Setting Up Your Classroom

Contrary to what you might think, you don’t need a separate room to serve as a classroom. Our dining room table works just fine. The cabinets in our breakfront contain all the supplies we need and our writing utensils are kept in a caddy, easily moved from the table back to the cabinet when we use the table for teaching. We use a laptop for all our computer work, so that can be moved out of the way when not in use also.

Some families have the room for desks and that’s what works for them. Others have whole schoolrooms complete with desks, a flag, and chalkboard. Choose a space in your home that you can put aside, at least some of the day, for schoolwork. It is important for your children to know that when they are sitting in their “classroom,” wherever it is in your house, that they be ready—and expected—to work. Just as they would if they were in school.

The only thing you really need is a clutter free workstation with easy access to the tools you need. Pencils, paper, textbooks, worksheets, assignment lists, scissors, glue. That sort of thing. Those items may vary from day to day, subject to subject, or even child to child–so the more organized you are, the smoother your transitions will be. I have my subjects colored coded using magazine holders for each kid. This way they can pull what they want to do when they are ready. I don’t care what order they do it in as long as they get done with all their tasks every day. Other parents I know swear by plastic bins or drawers. One even has a very elaborate binder system. Whatever works for you and doesn’t make you feel like pulling your hair out all the time should do nicely.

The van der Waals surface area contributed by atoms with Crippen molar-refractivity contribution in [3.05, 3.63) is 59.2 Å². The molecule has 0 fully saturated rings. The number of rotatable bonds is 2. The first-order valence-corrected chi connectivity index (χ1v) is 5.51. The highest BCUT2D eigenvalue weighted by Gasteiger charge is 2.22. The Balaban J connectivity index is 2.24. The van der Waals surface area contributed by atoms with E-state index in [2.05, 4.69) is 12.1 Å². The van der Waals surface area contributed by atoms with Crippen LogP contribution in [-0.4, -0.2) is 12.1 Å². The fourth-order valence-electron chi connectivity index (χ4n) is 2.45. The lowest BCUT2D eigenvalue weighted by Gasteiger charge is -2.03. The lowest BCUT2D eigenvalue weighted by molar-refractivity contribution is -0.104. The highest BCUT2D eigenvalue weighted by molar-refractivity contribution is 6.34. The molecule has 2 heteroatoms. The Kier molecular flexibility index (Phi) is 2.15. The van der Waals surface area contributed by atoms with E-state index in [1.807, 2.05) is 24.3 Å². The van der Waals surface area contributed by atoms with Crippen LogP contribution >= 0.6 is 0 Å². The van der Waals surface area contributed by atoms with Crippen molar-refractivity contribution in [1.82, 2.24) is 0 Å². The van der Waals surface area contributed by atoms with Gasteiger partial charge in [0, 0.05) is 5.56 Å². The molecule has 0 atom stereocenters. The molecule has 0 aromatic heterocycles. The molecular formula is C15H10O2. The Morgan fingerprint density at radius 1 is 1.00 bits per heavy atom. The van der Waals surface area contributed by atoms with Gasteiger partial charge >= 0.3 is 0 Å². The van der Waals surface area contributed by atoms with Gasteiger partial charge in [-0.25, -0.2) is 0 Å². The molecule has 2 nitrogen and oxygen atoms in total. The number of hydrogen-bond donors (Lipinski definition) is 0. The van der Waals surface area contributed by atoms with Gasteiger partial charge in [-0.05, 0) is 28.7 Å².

But the best thing about homeschooling is that you don’t need to stay in your seat behind a desk all day long. The whole world can be your classroom. Spend one day a week at the library or at a museum. Before you go on vacation, do some research and find a way to make it fun and educational. Homeschooling forces you to look at things from a different perspective, so really think outside the box. Many classrooms raise caterpillars. You can order a kit, too, and observe your own. But you can also go on nature walks or trails, or to a bug exhibit at a museum or science center. You aren’t restricted to the school day or by the needs of many students. You get to work with your own kids, encouraging their specific interests, and helping them learn at their unique pace. It does take a lot of planning to incorporate so many options into your education plan so we do recommend getting a planner or binder for yourself to keep organized. Especially if you need documentation for the state to prove that you’re actually teaching your children something. Stay flexible and focused, and you will find that you can make a classroom work for you nearly anywhere in the house, in your neighborhood, even the whole world.